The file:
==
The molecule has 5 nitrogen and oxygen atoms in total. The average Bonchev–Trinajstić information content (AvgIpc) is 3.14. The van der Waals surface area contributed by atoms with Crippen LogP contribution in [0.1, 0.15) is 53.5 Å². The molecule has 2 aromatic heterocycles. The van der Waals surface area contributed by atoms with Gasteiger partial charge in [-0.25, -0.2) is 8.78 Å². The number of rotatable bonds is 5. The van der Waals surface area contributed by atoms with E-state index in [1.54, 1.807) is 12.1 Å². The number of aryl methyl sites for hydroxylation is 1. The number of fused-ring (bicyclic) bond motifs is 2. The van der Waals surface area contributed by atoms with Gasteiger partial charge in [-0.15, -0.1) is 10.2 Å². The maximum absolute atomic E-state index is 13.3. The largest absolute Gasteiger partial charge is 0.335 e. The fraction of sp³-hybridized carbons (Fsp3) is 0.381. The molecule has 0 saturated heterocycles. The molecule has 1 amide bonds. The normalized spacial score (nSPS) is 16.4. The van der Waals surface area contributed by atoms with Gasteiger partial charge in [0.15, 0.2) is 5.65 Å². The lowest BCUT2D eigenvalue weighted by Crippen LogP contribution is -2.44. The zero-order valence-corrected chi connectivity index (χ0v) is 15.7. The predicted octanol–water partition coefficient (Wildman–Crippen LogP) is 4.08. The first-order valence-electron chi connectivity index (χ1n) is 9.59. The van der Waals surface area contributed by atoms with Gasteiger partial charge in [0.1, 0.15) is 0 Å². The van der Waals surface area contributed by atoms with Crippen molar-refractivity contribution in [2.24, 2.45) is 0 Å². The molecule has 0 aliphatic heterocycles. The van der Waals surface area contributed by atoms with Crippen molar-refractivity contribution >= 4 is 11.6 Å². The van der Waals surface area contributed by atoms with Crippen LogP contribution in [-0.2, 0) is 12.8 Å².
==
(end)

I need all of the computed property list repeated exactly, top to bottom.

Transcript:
The molecule has 5 nitrogen and oxygen atoms in total. The average Bonchev–Trinajstić information content (AvgIpc) is 3.14. The van der Waals surface area contributed by atoms with Crippen LogP contribution in [0.1, 0.15) is 53.5 Å². The molecule has 2 aromatic heterocycles. The van der Waals surface area contributed by atoms with Gasteiger partial charge in [-0.25, -0.2) is 8.78 Å². The number of rotatable bonds is 5. The van der Waals surface area contributed by atoms with E-state index in [1.54, 1.807) is 12.1 Å². The number of aryl methyl sites for hydroxylation is 1. The number of fused-ring (bicyclic) bond motifs is 2. The van der Waals surface area contributed by atoms with Gasteiger partial charge in [-0.15, -0.1) is 10.2 Å². The maximum absolute atomic E-state index is 13.3. The largest absolute Gasteiger partial charge is 0.335 e. The fraction of sp³-hybridized carbons (Fsp3) is 0.381. The molecule has 0 saturated heterocycles. The molecule has 1 amide bonds. The normalized spacial score (nSPS) is 16.4. The van der Waals surface area contributed by atoms with Gasteiger partial charge in [0.15, 0.2) is 5.65 Å². The lowest BCUT2D eigenvalue weighted by Crippen LogP contribution is -2.44. The zero-order valence-corrected chi connectivity index (χ0v) is 15.7. The predicted octanol–water partition coefficient (Wildman–Crippen LogP) is 4.08. The first-order valence-electron chi connectivity index (χ1n) is 9.59. The van der Waals surface area contributed by atoms with Gasteiger partial charge in [0.1, 0.15) is 0 Å². The van der Waals surface area contributed by atoms with Crippen molar-refractivity contribution in [2.24, 2.45) is 0 Å². The molecule has 0 aliphatic heterocycles. The van der Waals surface area contributed by atoms with Crippen molar-refractivity contribution >= 4 is 11.6 Å². The van der Waals surface area contributed by atoms with Crippen LogP contribution in [-0.2, 0) is 12.8 Å².